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If you don’t want your work event to go up in smoke, there are some property rules you need to know when it comes to cannabis use.

Now that lighting up includes smoking cannabis as well as cigarettes, do you need to be worried when you host a private event in your place of business? You normally consider this to be private property, and so you are only subject to the building rules (or your own rules if you own the building). So, is it OK to spark up anything besides the BBQ at the next company picnic?

The short answer is that it is generally permissible to smoke (or ingest) cannabis at a private event, on private property, in areas where smoking cigarettes is allowed. Smoking laws, however, are very detailed and comprehensive in California, so there are few issues to note. Smoking (or ingesting) cannabis is prohibited:

  • in public places,
  • in places where smoking tobacco is prohibited,
  • while driving or operating a vehicle and
  • within 1,000 feet or upon the grounds of a school, youth center or daycare while children are present.

“Public place,” however, does not simply mean public property. In California, the definition of a public place is widely interpreted in the law to mean any place that is open to the general public (i.e., grocery stores, movie theaters, etc.). Additionally, smoking cigarettes is extensively prohibited in California, including within any enclosed place of employment (public and private).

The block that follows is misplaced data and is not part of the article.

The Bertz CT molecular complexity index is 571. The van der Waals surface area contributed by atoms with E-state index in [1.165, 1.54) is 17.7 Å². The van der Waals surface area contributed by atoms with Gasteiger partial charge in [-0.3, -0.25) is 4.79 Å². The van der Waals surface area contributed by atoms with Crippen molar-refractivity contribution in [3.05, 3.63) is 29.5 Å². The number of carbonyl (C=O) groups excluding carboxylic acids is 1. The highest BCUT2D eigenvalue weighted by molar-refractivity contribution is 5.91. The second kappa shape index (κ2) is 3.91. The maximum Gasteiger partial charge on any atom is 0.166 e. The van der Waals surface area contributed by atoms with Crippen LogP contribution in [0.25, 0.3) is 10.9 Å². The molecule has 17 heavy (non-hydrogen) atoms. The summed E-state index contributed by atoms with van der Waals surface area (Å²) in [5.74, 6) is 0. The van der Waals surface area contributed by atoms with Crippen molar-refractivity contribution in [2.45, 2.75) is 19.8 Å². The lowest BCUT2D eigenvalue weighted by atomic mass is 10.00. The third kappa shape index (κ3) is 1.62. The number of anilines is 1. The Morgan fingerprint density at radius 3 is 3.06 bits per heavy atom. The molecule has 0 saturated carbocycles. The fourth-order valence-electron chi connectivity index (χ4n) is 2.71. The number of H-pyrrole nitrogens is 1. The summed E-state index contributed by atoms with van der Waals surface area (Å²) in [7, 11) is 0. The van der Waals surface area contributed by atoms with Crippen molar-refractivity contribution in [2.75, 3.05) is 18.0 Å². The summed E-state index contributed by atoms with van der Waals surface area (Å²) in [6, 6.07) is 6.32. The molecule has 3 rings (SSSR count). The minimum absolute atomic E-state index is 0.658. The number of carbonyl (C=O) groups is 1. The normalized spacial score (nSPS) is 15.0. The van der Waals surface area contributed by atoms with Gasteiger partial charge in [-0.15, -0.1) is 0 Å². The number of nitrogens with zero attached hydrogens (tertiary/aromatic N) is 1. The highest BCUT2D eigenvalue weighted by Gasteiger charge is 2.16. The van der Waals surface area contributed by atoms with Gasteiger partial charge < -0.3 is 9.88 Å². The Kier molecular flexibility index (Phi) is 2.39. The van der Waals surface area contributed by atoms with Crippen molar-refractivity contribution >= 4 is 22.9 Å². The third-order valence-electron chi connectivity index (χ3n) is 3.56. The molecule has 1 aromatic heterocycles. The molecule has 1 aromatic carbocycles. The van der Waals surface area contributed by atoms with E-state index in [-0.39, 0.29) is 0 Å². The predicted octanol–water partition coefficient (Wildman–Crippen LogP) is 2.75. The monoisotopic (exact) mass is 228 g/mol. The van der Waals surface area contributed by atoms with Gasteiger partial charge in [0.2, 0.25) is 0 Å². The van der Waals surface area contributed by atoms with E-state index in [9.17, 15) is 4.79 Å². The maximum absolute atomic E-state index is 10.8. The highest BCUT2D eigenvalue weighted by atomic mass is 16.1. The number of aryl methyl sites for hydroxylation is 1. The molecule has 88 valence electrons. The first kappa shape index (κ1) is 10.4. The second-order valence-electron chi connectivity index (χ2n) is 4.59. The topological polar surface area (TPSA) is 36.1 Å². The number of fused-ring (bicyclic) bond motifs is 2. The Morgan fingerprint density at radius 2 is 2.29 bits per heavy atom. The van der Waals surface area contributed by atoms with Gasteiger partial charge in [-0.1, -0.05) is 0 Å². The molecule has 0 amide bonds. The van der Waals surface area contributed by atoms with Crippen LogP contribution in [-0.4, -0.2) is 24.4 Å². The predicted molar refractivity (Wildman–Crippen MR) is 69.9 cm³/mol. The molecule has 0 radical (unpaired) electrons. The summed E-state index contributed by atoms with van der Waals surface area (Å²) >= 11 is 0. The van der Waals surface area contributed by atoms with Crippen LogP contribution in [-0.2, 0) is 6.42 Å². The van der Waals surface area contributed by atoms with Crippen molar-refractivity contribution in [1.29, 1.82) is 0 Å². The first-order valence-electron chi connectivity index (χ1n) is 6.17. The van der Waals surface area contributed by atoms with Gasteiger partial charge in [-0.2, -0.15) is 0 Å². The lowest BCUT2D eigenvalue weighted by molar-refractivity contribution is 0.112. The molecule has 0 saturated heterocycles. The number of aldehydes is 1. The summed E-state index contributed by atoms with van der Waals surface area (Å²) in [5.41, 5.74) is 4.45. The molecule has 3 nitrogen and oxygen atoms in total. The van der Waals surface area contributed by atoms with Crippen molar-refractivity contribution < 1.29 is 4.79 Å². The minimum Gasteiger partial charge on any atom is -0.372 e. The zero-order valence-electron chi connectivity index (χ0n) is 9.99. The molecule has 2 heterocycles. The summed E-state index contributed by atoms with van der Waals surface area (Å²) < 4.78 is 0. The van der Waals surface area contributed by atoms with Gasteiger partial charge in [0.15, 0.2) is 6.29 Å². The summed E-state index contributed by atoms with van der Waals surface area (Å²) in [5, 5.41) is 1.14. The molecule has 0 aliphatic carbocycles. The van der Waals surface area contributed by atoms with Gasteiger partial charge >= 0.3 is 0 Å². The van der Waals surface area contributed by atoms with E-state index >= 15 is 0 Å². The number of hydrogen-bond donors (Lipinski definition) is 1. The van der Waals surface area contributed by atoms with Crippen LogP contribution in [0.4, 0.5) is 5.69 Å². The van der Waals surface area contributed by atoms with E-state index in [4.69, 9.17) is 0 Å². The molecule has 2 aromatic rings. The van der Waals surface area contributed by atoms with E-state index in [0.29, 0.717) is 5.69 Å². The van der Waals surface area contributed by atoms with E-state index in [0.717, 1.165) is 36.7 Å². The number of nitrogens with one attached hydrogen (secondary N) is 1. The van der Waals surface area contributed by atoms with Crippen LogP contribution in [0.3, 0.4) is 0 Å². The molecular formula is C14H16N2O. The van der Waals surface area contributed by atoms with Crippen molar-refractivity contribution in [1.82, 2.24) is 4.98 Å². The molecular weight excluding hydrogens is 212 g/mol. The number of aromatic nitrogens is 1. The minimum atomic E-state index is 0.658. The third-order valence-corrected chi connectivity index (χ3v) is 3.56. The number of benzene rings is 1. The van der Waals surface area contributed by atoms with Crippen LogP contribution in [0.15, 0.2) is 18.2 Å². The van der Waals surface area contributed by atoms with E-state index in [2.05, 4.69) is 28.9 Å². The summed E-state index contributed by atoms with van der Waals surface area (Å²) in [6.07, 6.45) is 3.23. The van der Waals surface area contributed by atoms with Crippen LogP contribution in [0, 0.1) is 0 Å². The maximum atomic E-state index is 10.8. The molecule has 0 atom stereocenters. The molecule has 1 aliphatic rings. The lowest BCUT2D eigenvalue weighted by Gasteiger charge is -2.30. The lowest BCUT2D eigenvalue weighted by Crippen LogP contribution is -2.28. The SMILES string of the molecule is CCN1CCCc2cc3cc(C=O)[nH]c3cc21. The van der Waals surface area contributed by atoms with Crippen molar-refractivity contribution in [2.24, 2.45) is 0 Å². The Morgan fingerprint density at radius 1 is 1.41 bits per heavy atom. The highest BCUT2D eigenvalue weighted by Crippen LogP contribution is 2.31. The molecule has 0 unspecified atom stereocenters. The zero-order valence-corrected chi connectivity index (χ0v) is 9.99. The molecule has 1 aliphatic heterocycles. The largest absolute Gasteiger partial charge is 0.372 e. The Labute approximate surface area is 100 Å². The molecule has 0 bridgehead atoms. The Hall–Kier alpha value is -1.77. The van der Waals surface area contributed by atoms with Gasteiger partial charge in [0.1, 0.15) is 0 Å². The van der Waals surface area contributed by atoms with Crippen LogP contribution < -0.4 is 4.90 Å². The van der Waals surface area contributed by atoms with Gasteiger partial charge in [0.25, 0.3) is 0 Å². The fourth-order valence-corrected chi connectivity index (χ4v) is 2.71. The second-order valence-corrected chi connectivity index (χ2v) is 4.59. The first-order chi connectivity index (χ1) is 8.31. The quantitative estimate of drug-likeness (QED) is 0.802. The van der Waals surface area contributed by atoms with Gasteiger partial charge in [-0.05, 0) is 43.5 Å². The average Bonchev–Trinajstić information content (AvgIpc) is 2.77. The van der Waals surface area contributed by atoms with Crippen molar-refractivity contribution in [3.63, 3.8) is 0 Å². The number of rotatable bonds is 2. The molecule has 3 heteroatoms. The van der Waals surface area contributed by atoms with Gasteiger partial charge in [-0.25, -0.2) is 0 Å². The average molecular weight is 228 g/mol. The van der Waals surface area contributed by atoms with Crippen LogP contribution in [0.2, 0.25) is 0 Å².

Some cities have adopted even more restrictive smoking prohibitions, such as prohibiting smoking in outdoor dining or common areas. Even if these restrictions only reference cigarette smoking, they apply equally to smoking cannabis. For instance, some cities expressly prohibit all smoking in public or private elevators, common areas of buildings, as well as outdoor dining areas. Even absent tobacco restrictions, some cities specifically prohibit cannabis use in specific areas.

So, if you are throwing a private party on private property, you would be permitted to allow smoking, including cannabis, but only so long as the party is not open to the general public and smoking is not otherwise prohibited.

If you’ve hired people to work the event, this means no smoking indoors (i.e.: smoking would not be allowed within an enclosed place of employment). If there is a designated outdoor area where smoking tobacco is allowed, it is safe to assume smoking cannabis is also allowed.

Obviously, minors should not be smoking, or given any cannabis — the legal age for recreational cannabis use is 21. No cannabis sales can occur, either (unless the host gets a cannabis special event permit). If you wanted to prohibit smoking or just cannabis smoking entirely, you can do so. It’s not safe to assume that if the property itself is privately owned that the issue is privately governed.

The more important question is whether the property/event is open to the general public. One other concern, similar to a host serving alcohol, is whether your cannabis-smoking guests can drive afterward, as it is still illegal to drive while under the influence.

The bottom line is a private party on public property (even if a rented community center for a private event) — no smoking. Private party (closed to the public) on private property (and no hired help) — light away — with the knowledge there are still risks as the host.

This article first appeared in The Press-Enterprise and other Southern California Newspaper Group publications online on April 19, 2019. Republished with permission.

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